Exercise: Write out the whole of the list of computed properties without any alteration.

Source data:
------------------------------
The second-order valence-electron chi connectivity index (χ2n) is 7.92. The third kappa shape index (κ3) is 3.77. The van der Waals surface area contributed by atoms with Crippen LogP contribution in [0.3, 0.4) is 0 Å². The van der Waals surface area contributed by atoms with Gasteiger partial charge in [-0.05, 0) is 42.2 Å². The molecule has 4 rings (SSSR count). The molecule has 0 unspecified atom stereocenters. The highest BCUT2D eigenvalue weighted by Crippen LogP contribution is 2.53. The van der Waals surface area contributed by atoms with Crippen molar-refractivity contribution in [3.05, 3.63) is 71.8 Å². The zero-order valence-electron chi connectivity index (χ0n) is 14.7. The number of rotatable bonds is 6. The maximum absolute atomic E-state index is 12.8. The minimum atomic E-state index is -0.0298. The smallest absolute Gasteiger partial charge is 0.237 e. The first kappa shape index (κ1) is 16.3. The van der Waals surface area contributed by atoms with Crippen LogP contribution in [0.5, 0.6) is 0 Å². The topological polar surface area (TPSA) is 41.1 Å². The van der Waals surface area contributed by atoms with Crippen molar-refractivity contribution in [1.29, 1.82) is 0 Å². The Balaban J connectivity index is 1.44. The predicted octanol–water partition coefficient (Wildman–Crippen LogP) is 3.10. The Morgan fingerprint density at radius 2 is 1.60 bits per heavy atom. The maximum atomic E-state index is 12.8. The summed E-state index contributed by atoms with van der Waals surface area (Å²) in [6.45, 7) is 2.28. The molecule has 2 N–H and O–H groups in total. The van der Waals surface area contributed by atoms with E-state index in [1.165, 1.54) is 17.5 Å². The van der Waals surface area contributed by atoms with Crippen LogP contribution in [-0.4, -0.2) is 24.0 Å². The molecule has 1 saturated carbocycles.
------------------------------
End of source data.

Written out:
The second-order valence-electron chi connectivity index (χ2n) is 7.92. The third kappa shape index (κ3) is 3.77. The van der Waals surface area contributed by atoms with Crippen LogP contribution in [0.3, 0.4) is 0 Å². The van der Waals surface area contributed by atoms with Gasteiger partial charge in [-0.05, 0) is 42.2 Å². The molecule has 4 rings (SSSR count). The molecule has 0 unspecified atom stereocenters. The highest BCUT2D eigenvalue weighted by Crippen LogP contribution is 2.53. The van der Waals surface area contributed by atoms with Crippen molar-refractivity contribution in [3.05, 3.63) is 71.8 Å². The zero-order valence-electron chi connectivity index (χ0n) is 14.7. The number of rotatable bonds is 6. The maximum absolute atomic E-state index is 12.8. The minimum atomic E-state index is -0.0298. The smallest absolute Gasteiger partial charge is 0.237 e. The first kappa shape index (κ1) is 16.3. The van der Waals surface area contributed by atoms with Crippen LogP contribution in [0.5, 0.6) is 0 Å². The topological polar surface area (TPSA) is 41.1 Å². The van der Waals surface area contributed by atoms with Crippen molar-refractivity contribution in [1.29, 1.82) is 0 Å². The Balaban J connectivity index is 1.44. The predicted octanol–water partition coefficient (Wildman–Crippen LogP) is 3.10. The Morgan fingerprint density at radius 2 is 1.60 bits per heavy atom. The maximum atomic E-state index is 12.8. The summed E-state index contributed by atoms with van der Waals surface area (Å²) in [6.45, 7) is 2.28. The molecule has 2 N–H and O–H groups in total. The van der Waals surface area contributed by atoms with E-state index in [1.165, 1.54) is 17.5 Å². The van der Waals surface area contributed by atoms with Crippen LogP contribution in [-0.4, -0.2) is 24.0 Å². The molecule has 1 saturated carbocycles.